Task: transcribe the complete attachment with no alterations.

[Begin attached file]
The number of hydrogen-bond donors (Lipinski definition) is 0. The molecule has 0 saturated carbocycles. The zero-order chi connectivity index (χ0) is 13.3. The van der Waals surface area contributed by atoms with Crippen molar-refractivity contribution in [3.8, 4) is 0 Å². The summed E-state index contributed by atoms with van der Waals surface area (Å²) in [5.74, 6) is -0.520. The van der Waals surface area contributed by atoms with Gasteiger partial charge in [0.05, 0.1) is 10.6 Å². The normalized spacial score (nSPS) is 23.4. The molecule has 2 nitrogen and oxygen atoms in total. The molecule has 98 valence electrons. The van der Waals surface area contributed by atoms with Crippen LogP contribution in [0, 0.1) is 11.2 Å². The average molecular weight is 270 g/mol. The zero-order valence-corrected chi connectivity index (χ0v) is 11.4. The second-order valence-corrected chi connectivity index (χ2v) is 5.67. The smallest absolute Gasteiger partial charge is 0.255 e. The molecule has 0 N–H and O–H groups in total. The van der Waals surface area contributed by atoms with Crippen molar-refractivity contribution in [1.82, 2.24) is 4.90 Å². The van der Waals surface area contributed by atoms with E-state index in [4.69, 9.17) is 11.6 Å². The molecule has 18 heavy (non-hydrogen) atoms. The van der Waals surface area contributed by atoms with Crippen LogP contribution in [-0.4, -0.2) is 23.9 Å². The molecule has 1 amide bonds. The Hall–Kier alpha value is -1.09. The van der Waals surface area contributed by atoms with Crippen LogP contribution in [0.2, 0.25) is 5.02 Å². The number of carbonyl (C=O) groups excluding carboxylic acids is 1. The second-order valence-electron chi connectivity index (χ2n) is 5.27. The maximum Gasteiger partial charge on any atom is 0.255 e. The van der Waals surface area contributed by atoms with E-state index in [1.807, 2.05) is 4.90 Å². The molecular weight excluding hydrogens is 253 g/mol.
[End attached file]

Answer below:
The number of hydrogen-bond donors (Lipinski definition) is 0. The molecule has 0 saturated carbocycles. The zero-order chi connectivity index (χ0) is 13.3. The van der Waals surface area contributed by atoms with Crippen molar-refractivity contribution in [3.8, 4) is 0 Å². The summed E-state index contributed by atoms with van der Waals surface area (Å²) in [5.74, 6) is -0.520. The van der Waals surface area contributed by atoms with Gasteiger partial charge in [0.05, 0.1) is 10.6 Å². The normalized spacial score (nSPS) is 23.4. The molecule has 2 nitrogen and oxygen atoms in total. The molecule has 98 valence electrons. The van der Waals surface area contributed by atoms with Crippen LogP contribution in [0, 0.1) is 11.2 Å². The average molecular weight is 270 g/mol. The zero-order valence-corrected chi connectivity index (χ0v) is 11.4. The second-order valence-corrected chi connectivity index (χ2v) is 5.67. The smallest absolute Gasteiger partial charge is 0.255 e. The molecule has 0 N–H and O–H groups in total. The van der Waals surface area contributed by atoms with Crippen molar-refractivity contribution in [1.82, 2.24) is 4.90 Å². The van der Waals surface area contributed by atoms with E-state index in [4.69, 9.17) is 11.6 Å². The molecule has 18 heavy (non-hydrogen) atoms. The van der Waals surface area contributed by atoms with Crippen LogP contribution in [-0.4, -0.2) is 23.9 Å². The molecule has 1 amide bonds. The Hall–Kier alpha value is -1.09. The van der Waals surface area contributed by atoms with Crippen LogP contribution in [0.2, 0.25) is 5.02 Å². The number of carbonyl (C=O) groups excluding carboxylic acids is 1. The second-order valence-electron chi connectivity index (χ2n) is 5.27. The maximum Gasteiger partial charge on any atom is 0.255 e. The van der Waals surface area contributed by atoms with E-state index in [1.807, 2.05) is 4.90 Å². The molecular weight excluding hydrogens is 253 g/mol.